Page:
Business owners who con-travene the recently gazetted meat labelling regulations face being fined up to
R1 million of their annual turnover or 12 months’ imprisonment.
This comes after research by Stellenbosch University revealed earlier this year that meat was not being labelled accurately and that some products contained undisclosed meat products.
According to Sidwell Medupe, spokesperson for the Department of Trade and Industry (DTI), the regulations, which form part of section 24 of the Consumer Protection Act, is designed to force processed and dried meat manufacturers and retailers to disclose what their meat contains.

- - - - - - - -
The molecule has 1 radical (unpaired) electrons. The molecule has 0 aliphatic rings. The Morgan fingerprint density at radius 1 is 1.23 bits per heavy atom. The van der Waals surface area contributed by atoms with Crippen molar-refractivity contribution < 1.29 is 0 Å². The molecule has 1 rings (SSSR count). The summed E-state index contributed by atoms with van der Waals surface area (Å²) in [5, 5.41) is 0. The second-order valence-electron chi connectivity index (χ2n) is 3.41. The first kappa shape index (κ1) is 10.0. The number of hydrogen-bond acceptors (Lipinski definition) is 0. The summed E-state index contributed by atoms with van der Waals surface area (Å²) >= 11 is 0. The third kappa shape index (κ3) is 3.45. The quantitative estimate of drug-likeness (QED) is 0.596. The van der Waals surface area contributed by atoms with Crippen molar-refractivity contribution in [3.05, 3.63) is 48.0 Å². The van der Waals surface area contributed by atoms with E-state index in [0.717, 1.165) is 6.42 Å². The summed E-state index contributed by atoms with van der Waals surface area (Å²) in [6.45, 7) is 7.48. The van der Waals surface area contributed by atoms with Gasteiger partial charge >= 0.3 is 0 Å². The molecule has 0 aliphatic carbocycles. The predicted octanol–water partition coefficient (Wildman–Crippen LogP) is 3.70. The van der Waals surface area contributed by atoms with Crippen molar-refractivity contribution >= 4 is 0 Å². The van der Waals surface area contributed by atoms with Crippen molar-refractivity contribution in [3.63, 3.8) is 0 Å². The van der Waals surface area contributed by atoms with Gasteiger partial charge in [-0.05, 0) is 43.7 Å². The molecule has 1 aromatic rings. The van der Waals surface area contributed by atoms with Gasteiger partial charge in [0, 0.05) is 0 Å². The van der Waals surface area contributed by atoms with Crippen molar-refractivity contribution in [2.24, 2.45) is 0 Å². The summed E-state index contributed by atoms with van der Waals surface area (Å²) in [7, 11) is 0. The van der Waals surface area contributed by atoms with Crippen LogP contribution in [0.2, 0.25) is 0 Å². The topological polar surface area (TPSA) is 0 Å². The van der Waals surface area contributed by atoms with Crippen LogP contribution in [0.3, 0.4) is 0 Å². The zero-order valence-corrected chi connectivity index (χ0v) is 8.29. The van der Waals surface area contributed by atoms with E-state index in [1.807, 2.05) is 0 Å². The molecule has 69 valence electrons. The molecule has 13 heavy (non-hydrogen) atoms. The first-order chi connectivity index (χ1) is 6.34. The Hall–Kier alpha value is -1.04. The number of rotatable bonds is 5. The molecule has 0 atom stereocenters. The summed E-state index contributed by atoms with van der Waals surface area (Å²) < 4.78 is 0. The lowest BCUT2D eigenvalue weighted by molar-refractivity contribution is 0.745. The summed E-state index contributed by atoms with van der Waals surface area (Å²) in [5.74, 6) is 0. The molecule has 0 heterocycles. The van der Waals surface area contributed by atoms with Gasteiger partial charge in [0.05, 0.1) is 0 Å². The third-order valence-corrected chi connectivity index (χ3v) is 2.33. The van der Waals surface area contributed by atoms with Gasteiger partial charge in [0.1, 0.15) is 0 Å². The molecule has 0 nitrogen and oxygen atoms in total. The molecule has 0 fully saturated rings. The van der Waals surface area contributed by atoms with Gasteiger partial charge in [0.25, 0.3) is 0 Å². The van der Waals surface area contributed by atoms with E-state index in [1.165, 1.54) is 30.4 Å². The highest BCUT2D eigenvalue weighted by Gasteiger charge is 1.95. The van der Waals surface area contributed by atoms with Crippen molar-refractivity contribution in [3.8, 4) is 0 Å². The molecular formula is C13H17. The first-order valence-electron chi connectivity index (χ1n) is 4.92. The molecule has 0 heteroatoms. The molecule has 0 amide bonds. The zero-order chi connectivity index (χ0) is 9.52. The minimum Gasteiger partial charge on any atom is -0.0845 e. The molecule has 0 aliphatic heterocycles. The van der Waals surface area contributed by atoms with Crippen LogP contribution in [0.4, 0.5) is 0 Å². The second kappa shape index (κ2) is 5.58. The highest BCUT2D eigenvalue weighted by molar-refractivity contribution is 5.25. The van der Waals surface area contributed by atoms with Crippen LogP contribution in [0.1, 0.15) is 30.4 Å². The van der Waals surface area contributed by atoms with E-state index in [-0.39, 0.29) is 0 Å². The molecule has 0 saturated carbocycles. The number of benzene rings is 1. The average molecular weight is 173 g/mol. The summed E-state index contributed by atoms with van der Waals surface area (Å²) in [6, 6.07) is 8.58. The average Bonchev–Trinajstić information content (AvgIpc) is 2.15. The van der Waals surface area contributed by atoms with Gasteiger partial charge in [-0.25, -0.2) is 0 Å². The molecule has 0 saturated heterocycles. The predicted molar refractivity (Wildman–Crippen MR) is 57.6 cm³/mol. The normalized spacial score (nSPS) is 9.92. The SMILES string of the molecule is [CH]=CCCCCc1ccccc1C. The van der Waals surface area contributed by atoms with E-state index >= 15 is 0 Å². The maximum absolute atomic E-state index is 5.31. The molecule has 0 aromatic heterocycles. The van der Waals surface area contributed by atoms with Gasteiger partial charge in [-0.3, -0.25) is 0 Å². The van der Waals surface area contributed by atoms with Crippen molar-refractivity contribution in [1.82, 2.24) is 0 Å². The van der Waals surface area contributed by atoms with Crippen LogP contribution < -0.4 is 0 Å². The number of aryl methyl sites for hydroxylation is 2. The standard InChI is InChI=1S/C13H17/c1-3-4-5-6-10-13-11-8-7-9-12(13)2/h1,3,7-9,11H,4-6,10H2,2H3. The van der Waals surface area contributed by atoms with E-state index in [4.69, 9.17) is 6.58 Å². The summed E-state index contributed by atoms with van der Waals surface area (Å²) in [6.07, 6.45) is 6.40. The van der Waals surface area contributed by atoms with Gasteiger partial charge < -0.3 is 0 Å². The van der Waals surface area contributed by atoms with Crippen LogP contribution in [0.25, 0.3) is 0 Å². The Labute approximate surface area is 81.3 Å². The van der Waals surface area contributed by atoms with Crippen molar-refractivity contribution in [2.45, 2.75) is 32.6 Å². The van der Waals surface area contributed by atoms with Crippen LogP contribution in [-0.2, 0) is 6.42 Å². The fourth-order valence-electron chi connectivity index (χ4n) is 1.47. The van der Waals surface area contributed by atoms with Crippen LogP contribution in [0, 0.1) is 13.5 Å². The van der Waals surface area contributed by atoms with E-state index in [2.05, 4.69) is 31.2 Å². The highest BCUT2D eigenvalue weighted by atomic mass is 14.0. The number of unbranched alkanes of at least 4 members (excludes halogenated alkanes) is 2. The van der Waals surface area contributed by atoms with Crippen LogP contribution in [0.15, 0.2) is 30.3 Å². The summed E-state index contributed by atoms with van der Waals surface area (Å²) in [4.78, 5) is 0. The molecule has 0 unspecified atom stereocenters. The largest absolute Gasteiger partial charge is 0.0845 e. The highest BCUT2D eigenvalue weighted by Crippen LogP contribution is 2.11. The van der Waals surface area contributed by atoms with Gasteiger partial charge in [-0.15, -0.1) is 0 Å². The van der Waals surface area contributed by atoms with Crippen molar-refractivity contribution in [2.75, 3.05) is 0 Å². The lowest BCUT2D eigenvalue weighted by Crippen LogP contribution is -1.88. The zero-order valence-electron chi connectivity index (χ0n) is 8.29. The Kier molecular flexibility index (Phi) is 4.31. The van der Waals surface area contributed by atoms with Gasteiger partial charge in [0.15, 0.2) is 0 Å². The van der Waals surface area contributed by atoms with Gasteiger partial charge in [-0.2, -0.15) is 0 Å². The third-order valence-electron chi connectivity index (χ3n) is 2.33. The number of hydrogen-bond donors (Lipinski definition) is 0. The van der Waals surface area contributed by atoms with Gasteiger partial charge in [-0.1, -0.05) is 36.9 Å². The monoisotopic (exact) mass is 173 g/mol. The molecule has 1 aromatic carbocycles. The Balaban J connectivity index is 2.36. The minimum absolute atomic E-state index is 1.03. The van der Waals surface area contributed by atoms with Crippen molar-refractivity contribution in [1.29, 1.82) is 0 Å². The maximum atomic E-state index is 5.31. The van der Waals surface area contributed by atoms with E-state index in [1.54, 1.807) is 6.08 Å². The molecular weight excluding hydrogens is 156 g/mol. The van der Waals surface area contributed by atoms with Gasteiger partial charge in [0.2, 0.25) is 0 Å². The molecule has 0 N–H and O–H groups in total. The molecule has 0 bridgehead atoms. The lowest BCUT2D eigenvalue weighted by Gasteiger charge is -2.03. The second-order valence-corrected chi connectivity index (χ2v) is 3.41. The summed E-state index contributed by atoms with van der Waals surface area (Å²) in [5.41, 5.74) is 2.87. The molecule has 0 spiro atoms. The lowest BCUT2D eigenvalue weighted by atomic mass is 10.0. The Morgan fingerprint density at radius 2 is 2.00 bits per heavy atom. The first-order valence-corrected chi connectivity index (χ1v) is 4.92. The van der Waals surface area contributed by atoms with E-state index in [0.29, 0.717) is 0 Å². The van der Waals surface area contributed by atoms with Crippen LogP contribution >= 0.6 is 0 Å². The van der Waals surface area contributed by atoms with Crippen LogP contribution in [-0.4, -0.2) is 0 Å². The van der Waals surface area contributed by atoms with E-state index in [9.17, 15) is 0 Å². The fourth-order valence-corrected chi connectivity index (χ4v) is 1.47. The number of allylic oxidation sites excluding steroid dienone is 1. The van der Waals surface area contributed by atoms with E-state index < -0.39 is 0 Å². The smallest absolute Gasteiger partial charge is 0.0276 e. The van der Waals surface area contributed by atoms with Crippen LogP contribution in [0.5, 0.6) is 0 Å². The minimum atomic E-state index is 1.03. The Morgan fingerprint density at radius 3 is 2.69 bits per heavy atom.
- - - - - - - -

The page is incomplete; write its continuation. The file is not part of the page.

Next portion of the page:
“It is imperative that what is put out for human consumption be labelled. Consumers have the right to know what they are buying and eating,” said Medupe.
In terms of the regulations, businesses involved in the packaging of processed and dried meat products must provide the following infor-mation when labelling their processed and dried meat products: the name, quantity, measure, weight or gauge of the products; the name of the producer of the goods; the ingredients of which the goods consist, or material of which the goods are made, including a plain language description of the animal from which any particles, portions or constituents of meat were derived; and the mode of manufacturing the goods.
Says Medupe: “Consumers play an important role in monitoring compliance with the regulations. If something is not labelled, consumers can call the DTI or the National Consumer Commission to report non-compliance.”